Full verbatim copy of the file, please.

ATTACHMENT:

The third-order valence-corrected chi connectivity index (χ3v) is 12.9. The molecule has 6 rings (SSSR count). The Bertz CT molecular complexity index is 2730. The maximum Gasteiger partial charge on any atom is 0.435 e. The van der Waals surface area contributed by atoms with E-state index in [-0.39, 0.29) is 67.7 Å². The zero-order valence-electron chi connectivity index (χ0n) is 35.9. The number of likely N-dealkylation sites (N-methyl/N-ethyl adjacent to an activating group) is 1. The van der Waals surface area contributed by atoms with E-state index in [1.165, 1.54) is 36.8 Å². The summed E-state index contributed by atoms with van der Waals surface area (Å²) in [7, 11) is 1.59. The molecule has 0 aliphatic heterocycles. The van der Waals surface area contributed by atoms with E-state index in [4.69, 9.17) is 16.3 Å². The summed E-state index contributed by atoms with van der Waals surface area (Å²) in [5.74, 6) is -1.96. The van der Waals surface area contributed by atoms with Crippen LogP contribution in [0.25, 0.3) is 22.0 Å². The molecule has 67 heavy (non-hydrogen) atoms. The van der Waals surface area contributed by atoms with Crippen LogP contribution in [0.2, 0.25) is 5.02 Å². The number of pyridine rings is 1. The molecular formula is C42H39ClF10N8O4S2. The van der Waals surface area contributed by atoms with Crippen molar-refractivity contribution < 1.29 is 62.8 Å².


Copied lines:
The third-order valence-corrected chi connectivity index (χ3v) is 12.9. The molecule has 6 rings (SSSR count). The Bertz CT molecular complexity index is 2730. The maximum Gasteiger partial charge on any atom is 0.435 e. The van der Waals surface area contributed by atoms with E-state index in [-0.39, 0.29) is 67.7 Å². The zero-order valence-electron chi connectivity index (χ0n) is 35.9. The number of likely N-dealkylation sites (N-methyl/N-ethyl adjacent to an activating group) is 1. The van der Waals surface area contributed by atoms with E-state index in [1.165, 1.54) is 36.8 Å². The summed E-state index contributed by atoms with van der Waals surface area (Å²) in [7, 11) is 1.59. The molecule has 0 aliphatic heterocycles. The van der Waals surface area contributed by atoms with E-state index in [4.69, 9.17) is 16.3 Å². The summed E-state index contributed by atoms with van der Waals surface area (Å²) in [5.74, 6) is -1.96. The van der Waals surface area contributed by atoms with Crippen LogP contribution in [0.25, 0.3) is 22.0 Å². The molecule has 67 heavy (non-hydrogen) atoms. The van der Waals surface area contributed by atoms with Crippen LogP contribution in [0.2, 0.25) is 5.02 Å². The number of pyridine rings is 1. The molecular formula is C42H39ClF10N8O4S2. The van der Waals surface area contributed by atoms with Crippen molar-refractivity contribution < 1.29 is 62.8 Å².